Mutti’s sign on a field is a mark of professionalism, respect for nature, and responsibility. We also pay our farmers rates which are usually 10–15 % higher than the average market price. The 40 farmers with the year’s best quality, also get monetary bonuses for their effort. The very best of them get awarded the prestigious Pomodorino d´Oro (Golden Tomato) quality award. The award winners get nationwide attention and publicity. It would not be wrong to say, they become rock stars of our industry.
The winners of this yearly award are considered superstars of the Italian tomato industry.
This is how we grow sustainable tomatoes
We did mention growing sustainable tomatoes is more complex than you might think? Here is how we do it, should you like to try doing it yourself in a nature friendly way:
Crop rotation is a system that allows fields to recover the soil’s nutritional content by changing the cultivated crop type or granting it to lay fallow in subsequent years. The purpose of this is to mitigate the soil erosion caused by growing one crop type in the same area. Because of crop rotation, the land gets a chance to recuperate, and it does not require chemical fertilisers to stay farmable. We have used the crop rotation technique on our fields from the very start – over 120 years.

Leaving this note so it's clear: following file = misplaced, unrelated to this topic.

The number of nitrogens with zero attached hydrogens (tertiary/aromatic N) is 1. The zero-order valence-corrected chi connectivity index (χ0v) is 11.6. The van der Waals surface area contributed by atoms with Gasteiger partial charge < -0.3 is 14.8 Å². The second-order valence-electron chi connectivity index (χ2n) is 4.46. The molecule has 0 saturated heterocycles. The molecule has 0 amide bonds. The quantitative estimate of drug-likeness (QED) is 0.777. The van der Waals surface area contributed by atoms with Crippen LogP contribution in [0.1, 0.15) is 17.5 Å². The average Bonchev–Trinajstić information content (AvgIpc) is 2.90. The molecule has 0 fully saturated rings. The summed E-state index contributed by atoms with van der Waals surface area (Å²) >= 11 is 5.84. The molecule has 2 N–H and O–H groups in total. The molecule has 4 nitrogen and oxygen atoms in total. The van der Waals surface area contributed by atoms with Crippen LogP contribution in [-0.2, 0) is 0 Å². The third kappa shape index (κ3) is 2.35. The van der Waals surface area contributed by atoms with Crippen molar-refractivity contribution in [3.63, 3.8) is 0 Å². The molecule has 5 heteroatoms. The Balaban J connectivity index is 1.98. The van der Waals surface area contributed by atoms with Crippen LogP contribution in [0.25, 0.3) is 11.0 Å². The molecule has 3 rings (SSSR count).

We want to water our crops as naturally as possible. If you happen to drive past our fields on a hot summer day, you will most likely see emitters feeding clean water to the tomatoes. Drip irrigation is a more efficient way to deliver water to plants than conventional sprinklers or surface irrigation. We use mechanical sensors to make sure we waste as little water as possible. This method was developed with the Italian WWF in a five-year project. Because of it, we have managed to reduce our water usage by millions of litres.
Drip irrigation is the most efficient distribution system and allows for very precise fertilisation according to the phenological stages of the crop. The other irrigation systems such as spray booms or center Pivot systems or raingers do not allow fertigation and have a lower irrigation efficiency.